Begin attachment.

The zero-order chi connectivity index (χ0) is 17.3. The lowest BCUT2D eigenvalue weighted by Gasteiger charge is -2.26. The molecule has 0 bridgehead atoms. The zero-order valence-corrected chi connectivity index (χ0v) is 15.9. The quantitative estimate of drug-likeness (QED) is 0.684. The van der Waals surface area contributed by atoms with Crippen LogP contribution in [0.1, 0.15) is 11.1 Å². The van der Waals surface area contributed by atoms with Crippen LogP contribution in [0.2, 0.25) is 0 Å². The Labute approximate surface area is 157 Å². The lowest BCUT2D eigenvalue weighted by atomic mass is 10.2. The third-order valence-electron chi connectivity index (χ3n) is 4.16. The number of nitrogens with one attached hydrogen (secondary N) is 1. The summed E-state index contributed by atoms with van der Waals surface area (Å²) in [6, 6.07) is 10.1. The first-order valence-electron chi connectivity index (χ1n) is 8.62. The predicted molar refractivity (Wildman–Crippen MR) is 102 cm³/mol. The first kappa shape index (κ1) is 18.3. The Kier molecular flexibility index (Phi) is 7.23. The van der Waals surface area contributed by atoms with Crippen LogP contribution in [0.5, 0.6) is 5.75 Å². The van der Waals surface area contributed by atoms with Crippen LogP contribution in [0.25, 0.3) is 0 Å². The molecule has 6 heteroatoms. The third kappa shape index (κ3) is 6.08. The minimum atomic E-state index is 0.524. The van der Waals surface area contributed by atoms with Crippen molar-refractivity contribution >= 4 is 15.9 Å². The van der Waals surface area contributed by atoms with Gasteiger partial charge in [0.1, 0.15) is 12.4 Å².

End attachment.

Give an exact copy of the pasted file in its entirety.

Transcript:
The zero-order chi connectivity index (χ0) is 17.3. The lowest BCUT2D eigenvalue weighted by Gasteiger charge is -2.26. The molecule has 0 bridgehead atoms. The zero-order valence-corrected chi connectivity index (χ0v) is 15.9. The quantitative estimate of drug-likeness (QED) is 0.684. The van der Waals surface area contributed by atoms with Crippen LogP contribution in [0.1, 0.15) is 11.1 Å². The van der Waals surface area contributed by atoms with Crippen LogP contribution in [0.2, 0.25) is 0 Å². The Labute approximate surface area is 157 Å². The lowest BCUT2D eigenvalue weighted by atomic mass is 10.2. The third-order valence-electron chi connectivity index (χ3n) is 4.16. The number of nitrogens with one attached hydrogen (secondary N) is 1. The summed E-state index contributed by atoms with van der Waals surface area (Å²) in [6, 6.07) is 10.1. The first-order valence-electron chi connectivity index (χ1n) is 8.62. The predicted molar refractivity (Wildman–Crippen MR) is 102 cm³/mol. The first kappa shape index (κ1) is 18.3. The Kier molecular flexibility index (Phi) is 7.23. The van der Waals surface area contributed by atoms with Crippen LogP contribution in [0.5, 0.6) is 5.75 Å². The van der Waals surface area contributed by atoms with Crippen LogP contribution in [0.25, 0.3) is 0 Å². The molecule has 6 heteroatoms. The third kappa shape index (κ3) is 6.08. The minimum atomic E-state index is 0.524. The van der Waals surface area contributed by atoms with Crippen molar-refractivity contribution >= 4 is 15.9 Å². The van der Waals surface area contributed by atoms with Gasteiger partial charge in [0.1, 0.15) is 12.4 Å².